This Hollywood Executive Offered $75 Million For Three More 'Breaking Bad' Episodes

  @ericbrownzzz on October 09 2013 9:32 PM

When “Breaking Bad” ended, fans everywhere plunged headfirst into the five stages of grief -- denial, anger, bargaining, depression and acceptance -- and while most people have moved on to acceptance at this point, DreamWorks Animation CEO Jeffrey Katzenberg is pretty clearly still stuck in the bargaining phase.

According to Variety, Katzenberg recently offered Sony and “Breaking Bad” creator Vince Gilligan $75 million ($25 million per episode) to create an additional three episodes of “Breaking Bad,” exploring what happened immediately after the finale.

When Katzenberg pitched the idea six weeks ago, he says, he had no idea how that show would end and is admittedly unsure if the concept could work anymore. Still, if done right, Katzenberg thinks his “Breaking Bad” continuation could make everyone involved very rich.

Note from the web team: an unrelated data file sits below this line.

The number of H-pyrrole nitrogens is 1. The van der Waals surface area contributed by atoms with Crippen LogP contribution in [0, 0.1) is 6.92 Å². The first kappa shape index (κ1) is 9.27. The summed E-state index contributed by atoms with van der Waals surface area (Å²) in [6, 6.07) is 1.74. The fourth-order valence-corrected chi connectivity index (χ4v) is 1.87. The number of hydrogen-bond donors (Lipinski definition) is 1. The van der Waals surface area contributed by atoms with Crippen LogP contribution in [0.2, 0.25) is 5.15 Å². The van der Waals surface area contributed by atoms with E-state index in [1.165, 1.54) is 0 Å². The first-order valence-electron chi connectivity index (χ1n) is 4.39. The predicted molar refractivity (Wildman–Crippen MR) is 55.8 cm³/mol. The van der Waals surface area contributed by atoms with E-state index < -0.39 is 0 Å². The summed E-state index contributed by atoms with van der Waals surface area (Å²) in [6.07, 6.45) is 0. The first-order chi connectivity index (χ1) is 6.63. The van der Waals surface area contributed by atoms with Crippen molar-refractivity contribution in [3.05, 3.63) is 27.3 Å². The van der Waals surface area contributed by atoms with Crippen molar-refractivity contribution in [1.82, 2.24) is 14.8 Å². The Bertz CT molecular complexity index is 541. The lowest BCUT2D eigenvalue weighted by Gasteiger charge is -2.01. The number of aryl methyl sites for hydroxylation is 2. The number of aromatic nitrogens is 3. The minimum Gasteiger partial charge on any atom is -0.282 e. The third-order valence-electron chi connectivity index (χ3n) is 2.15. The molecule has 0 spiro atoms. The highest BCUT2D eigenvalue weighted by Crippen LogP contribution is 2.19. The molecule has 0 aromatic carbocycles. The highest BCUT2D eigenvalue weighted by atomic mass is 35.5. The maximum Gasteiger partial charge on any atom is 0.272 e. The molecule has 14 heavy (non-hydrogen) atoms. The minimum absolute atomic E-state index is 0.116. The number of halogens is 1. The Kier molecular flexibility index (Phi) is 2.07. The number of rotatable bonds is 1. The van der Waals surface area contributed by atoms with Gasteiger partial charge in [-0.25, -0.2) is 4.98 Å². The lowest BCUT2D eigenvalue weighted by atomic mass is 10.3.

“I had this crazy idea. I was nuts for the show. I had no idea where this season was going,” Katzenberg said during a lecture at Mipco in Cannes, France. “The last series cost about $3.5 million an episode. So they would make more profit from these three shows than they made from five years of the entire series.”

Katzenberg’s $75 million offer came with a catch, however: The last three “Breaking Bad” episodes wouldn’t air on AMC. Instead, they would air exclusively online, in six-minute segments spread out across 30 days. He says he would have charged viewers between 50 and 99 cents per episode, creating what he calls “the greatest pay-per-view television event for scripted programming anybody’s ever done.”

Though it seems unlikely (impossible actually) that Katzenberg’s “Breaking Bad” sequel will get any traction, he still believes that his micro-drama concept has legs for another series of short-form Web content.

“I share the story with you only to tell you that I have the courage of my convictions in this. I just think that there is a whole new platform for (short form) entertainment … and the higher the quality of the stuff that fills it, the higher people will be paid for the work that they are doing there,” he said.

Join the Discussion